Peak District moors £13.5m restoration project begins

helicopter Image copyright Moors for the future
Image caption Helicopters have been used to bring equipment to the moors

A project to protect large areas of vulnerable moorland in the Peak District and South Pennines has begun.

The £13.5m, five-year MoorLIFE 2020 project aims to secure 9,500 hectares of peat bog, promoting biodiversity while cutting pollution and flooding.

The Moors for the Future Partnership (MFP) said the work to reverse years of erosion and fires was four times bigger than previous schemes.

Helicopters have delivered plastic dams to block erosion gullies in the area.

These are caused by water run-off and are the main symptom of peat erosion as the soil is washed away.

Image copyright Moors for the Future
Image caption Plastic dams are used to prevent water run-off damaging the peat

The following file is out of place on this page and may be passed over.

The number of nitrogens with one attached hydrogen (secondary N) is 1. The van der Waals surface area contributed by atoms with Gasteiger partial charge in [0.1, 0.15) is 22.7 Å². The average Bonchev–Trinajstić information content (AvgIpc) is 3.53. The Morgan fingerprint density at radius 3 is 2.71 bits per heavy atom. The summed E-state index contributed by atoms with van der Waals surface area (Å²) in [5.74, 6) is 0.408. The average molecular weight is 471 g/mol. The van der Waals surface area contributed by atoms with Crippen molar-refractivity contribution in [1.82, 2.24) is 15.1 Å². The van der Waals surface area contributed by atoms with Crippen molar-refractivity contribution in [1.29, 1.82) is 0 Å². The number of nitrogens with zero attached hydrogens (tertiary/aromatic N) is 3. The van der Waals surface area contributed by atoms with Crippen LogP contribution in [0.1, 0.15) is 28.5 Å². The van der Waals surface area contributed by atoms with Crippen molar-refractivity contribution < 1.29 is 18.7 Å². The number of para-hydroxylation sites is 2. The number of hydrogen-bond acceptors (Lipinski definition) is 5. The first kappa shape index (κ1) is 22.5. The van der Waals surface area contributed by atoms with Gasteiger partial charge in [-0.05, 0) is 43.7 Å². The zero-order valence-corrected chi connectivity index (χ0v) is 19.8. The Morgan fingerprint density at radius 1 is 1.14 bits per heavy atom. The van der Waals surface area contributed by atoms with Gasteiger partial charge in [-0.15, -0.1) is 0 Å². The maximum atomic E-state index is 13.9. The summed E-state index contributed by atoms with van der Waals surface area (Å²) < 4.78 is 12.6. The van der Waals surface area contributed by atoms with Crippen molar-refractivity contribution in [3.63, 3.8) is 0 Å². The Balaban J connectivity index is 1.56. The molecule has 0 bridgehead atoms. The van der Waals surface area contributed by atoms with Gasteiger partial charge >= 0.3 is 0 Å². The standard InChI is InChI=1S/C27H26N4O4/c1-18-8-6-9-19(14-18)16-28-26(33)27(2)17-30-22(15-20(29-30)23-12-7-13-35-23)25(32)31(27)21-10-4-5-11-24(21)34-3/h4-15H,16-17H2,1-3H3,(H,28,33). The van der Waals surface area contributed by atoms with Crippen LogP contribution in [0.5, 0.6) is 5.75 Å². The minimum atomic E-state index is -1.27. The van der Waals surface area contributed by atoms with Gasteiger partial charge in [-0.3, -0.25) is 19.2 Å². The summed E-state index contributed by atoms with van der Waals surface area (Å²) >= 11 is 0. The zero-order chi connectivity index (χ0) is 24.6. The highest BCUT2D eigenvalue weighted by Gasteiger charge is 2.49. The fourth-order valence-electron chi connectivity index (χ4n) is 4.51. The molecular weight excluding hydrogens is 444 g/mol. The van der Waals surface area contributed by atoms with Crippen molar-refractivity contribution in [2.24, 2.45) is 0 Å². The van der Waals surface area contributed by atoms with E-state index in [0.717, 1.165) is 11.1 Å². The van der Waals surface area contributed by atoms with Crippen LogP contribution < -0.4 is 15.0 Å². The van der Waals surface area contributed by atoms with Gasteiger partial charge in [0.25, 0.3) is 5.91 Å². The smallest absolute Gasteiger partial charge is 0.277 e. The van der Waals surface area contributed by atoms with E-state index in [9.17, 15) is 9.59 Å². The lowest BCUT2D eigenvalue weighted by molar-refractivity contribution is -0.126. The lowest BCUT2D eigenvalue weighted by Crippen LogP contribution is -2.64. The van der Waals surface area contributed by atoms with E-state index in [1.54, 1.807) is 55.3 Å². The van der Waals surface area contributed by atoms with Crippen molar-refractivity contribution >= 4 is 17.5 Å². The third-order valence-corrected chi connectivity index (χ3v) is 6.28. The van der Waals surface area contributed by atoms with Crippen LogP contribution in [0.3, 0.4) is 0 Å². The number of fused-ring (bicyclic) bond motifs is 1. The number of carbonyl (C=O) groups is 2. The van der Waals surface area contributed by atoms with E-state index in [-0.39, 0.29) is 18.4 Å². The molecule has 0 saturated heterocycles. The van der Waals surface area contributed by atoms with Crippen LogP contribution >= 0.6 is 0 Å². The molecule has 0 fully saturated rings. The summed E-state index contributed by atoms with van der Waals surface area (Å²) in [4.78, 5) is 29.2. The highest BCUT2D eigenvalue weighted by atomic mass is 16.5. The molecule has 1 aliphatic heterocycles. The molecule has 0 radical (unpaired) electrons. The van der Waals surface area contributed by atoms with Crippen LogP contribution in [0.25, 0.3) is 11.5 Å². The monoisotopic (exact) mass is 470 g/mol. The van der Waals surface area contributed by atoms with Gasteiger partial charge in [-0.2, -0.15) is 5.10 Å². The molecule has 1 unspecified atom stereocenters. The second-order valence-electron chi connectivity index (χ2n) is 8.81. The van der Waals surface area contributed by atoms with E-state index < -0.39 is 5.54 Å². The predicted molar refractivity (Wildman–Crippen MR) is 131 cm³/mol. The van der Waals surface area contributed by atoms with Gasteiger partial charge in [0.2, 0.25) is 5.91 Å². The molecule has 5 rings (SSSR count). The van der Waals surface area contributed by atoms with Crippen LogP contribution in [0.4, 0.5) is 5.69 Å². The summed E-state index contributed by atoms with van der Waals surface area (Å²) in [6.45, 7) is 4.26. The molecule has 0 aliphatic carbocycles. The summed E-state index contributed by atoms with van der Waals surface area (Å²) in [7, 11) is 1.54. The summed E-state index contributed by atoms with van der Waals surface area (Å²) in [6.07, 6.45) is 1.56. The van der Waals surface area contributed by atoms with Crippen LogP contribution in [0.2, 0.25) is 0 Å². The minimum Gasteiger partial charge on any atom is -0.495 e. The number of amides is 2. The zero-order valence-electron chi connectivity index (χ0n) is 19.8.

The MFP said large areas of moorland have been damaged by atmospheric pollution from nearby industry.

Dying vegetation is also more vulnerable to fires, which leave the ground exposed to erosion, it added.

This in turn leads to blocking of water systems and can also increase the chances of flooding as rainwater runs off the moors more quickly.

Diarmuid Crehan, MoorLIFE 2020 project manager, said: "The sheer scale of this project has meant that it is important that in-depth preparatory work is carried out first and we are delighted that work on the ground is under way.

"Over the life of the project, we will be re-vegetating almost 50 hectares of bare peat, blocking 85km of erosion gullies as well as conducting a fantastic amount of research and monitoring to measure the impact it has."

The first erosion gullies are being blocked on Howden and Derwent Moors to raise the water table and rewet the moors.

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